Friday 3 May 2019 12:52 pm

Mortal Kombat 11 review: The latest entry in the long-running series is the best fighting game in years


Luke is a Features Writer covering marketing, advertising, data & technology, and entrepreneurs.

Luke is a Features Writer covering marketing, advertising, data & technology, and entrepreneurs.

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Mortal Kombat 11 marks the latest instalment in this long-running series of over-the-top fighting games that was originally launched in arcades back in 1992.

For the unfamiliar, Mortal Kombat involves magicians, monsters, and martial arts masters from different worlds duking it out in a series of gentlemanly one-on-one fisticuffs in an eternal battle of good versus evil. Much like other stalwarts of the genre, such as Street Fighter, the game requires players to master timing, strategy, and intricate button combinations – or to just mash the controller until you punch your opponent to death.

What sets Mortal Kombat apart from its contemporaries is its enthusiastic indulgence in gratuitous, edgy violence. Blood and guts are spilled liberally across the screen as you decapitate and disembowel your opponent using cinematic Fatality moves.

The gore may be too much for gentle souls, but the onscreen violence is so ridiculous that it shouldn’t be taken seriously. Some examples: a man uses his hat as a buzzsaw. A movie star bludgeons opponents with a knock-off Oscar trophy. Two colour-coded ninjas use frost and fire powers like they’re rejected characters from Power Rangers. This is Looney Tunes-level ultraviolence, but with photo-realistic graphics.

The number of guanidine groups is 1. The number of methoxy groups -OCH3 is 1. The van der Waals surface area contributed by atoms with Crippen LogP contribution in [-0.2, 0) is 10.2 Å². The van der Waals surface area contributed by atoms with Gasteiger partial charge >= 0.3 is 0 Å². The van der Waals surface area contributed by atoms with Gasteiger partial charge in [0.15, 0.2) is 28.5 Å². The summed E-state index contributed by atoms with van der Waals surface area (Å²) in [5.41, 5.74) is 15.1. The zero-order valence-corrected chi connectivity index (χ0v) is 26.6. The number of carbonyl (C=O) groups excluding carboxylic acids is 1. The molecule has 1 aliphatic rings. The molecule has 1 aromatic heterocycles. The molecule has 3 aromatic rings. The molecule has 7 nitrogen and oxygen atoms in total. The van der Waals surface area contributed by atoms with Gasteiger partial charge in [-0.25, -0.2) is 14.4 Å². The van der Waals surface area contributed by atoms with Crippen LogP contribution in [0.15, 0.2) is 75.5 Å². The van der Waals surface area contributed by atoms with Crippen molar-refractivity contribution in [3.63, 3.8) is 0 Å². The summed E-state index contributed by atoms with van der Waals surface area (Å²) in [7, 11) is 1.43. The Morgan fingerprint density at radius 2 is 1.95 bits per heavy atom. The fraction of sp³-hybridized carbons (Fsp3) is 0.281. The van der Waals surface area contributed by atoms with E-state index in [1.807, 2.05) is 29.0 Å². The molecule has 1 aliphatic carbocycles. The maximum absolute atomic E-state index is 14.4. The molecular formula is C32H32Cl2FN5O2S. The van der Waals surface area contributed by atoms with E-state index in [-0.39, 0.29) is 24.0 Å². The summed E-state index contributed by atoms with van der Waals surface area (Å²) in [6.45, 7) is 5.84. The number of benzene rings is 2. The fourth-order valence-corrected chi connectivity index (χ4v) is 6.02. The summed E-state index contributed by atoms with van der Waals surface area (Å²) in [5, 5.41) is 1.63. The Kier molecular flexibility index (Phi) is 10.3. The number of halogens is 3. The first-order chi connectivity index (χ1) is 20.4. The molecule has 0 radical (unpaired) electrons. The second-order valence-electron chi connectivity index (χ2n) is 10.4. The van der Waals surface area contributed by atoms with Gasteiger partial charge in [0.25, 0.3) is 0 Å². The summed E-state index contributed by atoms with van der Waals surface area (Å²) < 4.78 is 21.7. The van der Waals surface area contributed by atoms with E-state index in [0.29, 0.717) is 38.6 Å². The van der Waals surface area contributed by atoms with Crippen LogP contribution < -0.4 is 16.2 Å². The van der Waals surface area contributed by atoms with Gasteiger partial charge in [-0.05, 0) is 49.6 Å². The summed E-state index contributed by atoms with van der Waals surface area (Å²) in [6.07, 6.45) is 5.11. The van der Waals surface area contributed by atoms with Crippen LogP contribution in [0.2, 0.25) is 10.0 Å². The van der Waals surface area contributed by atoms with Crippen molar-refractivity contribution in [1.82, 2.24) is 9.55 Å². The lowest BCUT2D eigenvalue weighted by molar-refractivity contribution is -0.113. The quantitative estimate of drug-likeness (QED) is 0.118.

Scorpion, one of Mortal Kombat's colour-coded ninjas, looks like a rejected Power Rangers character

MK11 continues the story since the series’ reboot in 2011. Here, a time-travelling god called Kronika seeks to change history and wipe out the goodies, and brings several classic heroes and villains from the past to the present.

This B-movie schlock provides an opportunity for developer NetherRealm to revive fan favourite characters who’ve been killed in earlier titles, unpick the game’s convoluted story, and replay the greatest hits in a way that allows it to both satisfy long-time fans and welcome newcomers.

A story mode lasts about five hours and lets players experience most of the game’s 25 playable characters. A Tower mode has you fight through a series of opponents, and a tutorial system helps you graduate from button mashing to combo master. There’s plenty of single-player content before you ever feel the need to venture online and fight other players.

As brilliant as it is bloody, Mortal Kombat 11 is the best fighting game in years.

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